Fast Forward

A yellow-rumped warbler in the woods in Jester Park, Iowa, April 22, 2018.

After the unusually cold start to spring, the natural world was in a hurry to catch up. In only four weeks, the woods were transformed into a sea of many shades of green. The early spring wildflowers came and went during a week of storms. I saw the Dutchman’s-breeches flowers which arrived first before the storms. I missed the other early spring wildflowers.

In late May, wild columbine flowers waved in the breeze next to the path. The May-apple flowers found shelter under their leaves.

April 22, 2018

A yellow-rumped warbler in the woods in Jester Park, Iowa, April 22, 2018.

April 29, 2018

A white-tailed deer in the woods in Jester Park, Iowa, April 29, 2018.

May 18, 2018

A wild columbine flower in the woods in Jester Park, Iowa, May 18, 2018.

The birds singing and calling in the woods in Jester Park, Iowa, May 18, 2018.

May 19, 2018

The woods in Jester Park, Iowa, May 19, 2018. This is the path the white-tailed deer crossed three weeks earlier on April 29th.

May-apple flowers in the woods in Jester Park, Iowa, May 19, 2018.

May-apple flowers in the woods in Jester Park, Iowa, May 19, 2018.

Take care and thanks for reading.

Sarah

 

About Sarah

nature, outdoor, and health enthusiast, book reader, and story teller
This entry was posted in Nature and tagged , , , , , , , . Bookmark the permalink.

17 Responses to Fast Forward

  1. Thank you, Sarah, for bringing me along with you on your walk. And what a glorious walk it is at that! Birds and flowers and landscape! Good for you! I know the different camera settings for all three and you managed beautifully with your captures. LOVED this post!!! The feather detail on the warbler is fantastic. I could just about reach out and touch him. Awesome!! πŸ‘πŸΌπŸ‘πŸΌπŸ‘πŸΌ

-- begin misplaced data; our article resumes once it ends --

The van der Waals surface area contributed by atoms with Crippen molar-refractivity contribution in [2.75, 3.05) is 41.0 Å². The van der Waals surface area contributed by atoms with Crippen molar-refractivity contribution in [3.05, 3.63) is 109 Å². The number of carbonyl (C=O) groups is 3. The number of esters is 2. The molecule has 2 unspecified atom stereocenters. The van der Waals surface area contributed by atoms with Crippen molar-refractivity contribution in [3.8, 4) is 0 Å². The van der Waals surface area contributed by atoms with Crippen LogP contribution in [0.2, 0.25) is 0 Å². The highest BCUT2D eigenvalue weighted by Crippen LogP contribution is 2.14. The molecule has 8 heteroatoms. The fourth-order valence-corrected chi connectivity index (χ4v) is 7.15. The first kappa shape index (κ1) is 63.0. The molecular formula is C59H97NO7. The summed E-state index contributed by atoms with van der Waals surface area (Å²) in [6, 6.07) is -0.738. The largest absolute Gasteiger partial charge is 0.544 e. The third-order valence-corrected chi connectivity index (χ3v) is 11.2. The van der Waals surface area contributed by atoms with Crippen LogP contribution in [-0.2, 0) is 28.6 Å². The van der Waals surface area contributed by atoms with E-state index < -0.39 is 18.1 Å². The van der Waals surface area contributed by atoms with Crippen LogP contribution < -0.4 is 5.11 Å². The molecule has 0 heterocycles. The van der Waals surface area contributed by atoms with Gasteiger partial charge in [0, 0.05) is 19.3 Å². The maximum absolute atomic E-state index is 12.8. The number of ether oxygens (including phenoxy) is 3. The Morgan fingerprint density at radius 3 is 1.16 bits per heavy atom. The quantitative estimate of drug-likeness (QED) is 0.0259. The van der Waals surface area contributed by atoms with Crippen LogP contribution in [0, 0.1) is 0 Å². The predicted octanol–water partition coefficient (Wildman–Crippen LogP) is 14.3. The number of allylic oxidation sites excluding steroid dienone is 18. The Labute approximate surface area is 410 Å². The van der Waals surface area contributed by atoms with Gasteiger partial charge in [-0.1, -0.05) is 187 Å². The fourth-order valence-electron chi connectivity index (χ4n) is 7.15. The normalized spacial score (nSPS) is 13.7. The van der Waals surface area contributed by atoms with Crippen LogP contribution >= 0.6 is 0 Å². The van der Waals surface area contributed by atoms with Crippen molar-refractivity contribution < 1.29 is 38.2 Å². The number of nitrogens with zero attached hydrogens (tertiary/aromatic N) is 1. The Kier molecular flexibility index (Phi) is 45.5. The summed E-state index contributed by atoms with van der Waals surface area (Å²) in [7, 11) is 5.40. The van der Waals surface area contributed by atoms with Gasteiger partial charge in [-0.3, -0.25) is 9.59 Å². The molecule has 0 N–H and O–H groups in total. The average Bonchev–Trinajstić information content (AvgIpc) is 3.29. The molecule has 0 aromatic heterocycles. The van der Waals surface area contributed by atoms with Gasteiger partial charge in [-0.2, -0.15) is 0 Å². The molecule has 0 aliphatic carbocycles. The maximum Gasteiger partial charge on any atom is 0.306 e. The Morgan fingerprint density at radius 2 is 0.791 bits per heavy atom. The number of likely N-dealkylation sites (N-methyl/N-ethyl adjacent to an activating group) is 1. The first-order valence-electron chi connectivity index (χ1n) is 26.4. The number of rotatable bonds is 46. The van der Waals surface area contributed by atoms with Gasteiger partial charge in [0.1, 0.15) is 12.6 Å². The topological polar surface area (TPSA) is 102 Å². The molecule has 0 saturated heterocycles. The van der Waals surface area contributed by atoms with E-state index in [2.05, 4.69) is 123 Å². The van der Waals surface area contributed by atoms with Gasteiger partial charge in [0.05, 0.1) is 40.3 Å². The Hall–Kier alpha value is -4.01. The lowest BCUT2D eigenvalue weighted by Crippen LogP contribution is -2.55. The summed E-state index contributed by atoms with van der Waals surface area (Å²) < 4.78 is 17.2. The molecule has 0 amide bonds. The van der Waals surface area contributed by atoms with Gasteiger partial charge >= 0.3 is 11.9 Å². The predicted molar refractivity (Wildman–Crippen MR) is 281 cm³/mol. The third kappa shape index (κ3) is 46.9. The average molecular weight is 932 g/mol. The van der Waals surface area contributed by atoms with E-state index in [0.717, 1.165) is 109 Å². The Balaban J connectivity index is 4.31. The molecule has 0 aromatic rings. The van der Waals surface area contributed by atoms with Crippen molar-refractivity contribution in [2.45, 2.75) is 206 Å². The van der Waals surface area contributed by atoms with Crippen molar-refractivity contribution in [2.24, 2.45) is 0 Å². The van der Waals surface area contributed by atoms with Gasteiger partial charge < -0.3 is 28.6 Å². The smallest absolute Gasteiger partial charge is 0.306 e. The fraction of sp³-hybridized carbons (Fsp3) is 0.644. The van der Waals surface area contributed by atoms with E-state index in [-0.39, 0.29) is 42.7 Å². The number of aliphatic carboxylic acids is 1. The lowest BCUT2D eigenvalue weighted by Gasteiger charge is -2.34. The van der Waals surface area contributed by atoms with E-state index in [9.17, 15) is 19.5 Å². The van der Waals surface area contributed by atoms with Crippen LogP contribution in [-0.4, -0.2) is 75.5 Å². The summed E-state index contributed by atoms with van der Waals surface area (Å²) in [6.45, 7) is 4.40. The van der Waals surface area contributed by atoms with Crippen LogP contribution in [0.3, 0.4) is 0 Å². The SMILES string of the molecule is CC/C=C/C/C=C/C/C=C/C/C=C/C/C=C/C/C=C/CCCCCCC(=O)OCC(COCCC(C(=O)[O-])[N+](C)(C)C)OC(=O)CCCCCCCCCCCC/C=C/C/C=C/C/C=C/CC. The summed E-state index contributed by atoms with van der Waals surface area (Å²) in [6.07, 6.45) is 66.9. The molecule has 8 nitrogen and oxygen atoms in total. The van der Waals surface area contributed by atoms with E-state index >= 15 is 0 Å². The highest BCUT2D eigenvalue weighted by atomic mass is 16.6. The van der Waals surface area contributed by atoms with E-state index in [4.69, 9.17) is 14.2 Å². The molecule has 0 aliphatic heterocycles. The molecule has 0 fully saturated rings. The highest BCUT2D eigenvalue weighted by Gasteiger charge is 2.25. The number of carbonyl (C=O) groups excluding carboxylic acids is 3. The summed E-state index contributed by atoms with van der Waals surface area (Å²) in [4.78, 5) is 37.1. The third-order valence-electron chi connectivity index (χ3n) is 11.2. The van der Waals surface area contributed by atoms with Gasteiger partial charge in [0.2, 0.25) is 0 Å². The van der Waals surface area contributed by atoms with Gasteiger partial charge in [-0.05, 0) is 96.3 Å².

• Sarah says:

      Hi Amy πŸ™‚
      Thanks for visiting and your kindness! I am happy you enjoyed seeing the little bird and joining me on my walk. πŸ™‚ I was wondering what the warbler was thinking on the cool and blustery late April morning. “Where are all the leaves?” or “Where are all the bugs?” πŸ™‚ I think he was looking for the bugs. They were late to arrive like the plants were late to grow due to the cold and snowy April. The yellow-rumped warblers are pretty little birds with their feather patterns and yellow splashes. They migrate through here and spend the summer up north. The birds are now well hidden in the leaves. I hear them, but rarely see them.

      • It’s getting more challenging to photograph birds, Sarah. In hindsight I should have been out more often this Spring when the trees were still bare. It was just so cold that I decided to stay in. Live and learn ….. *smiles*

        • Sarah says: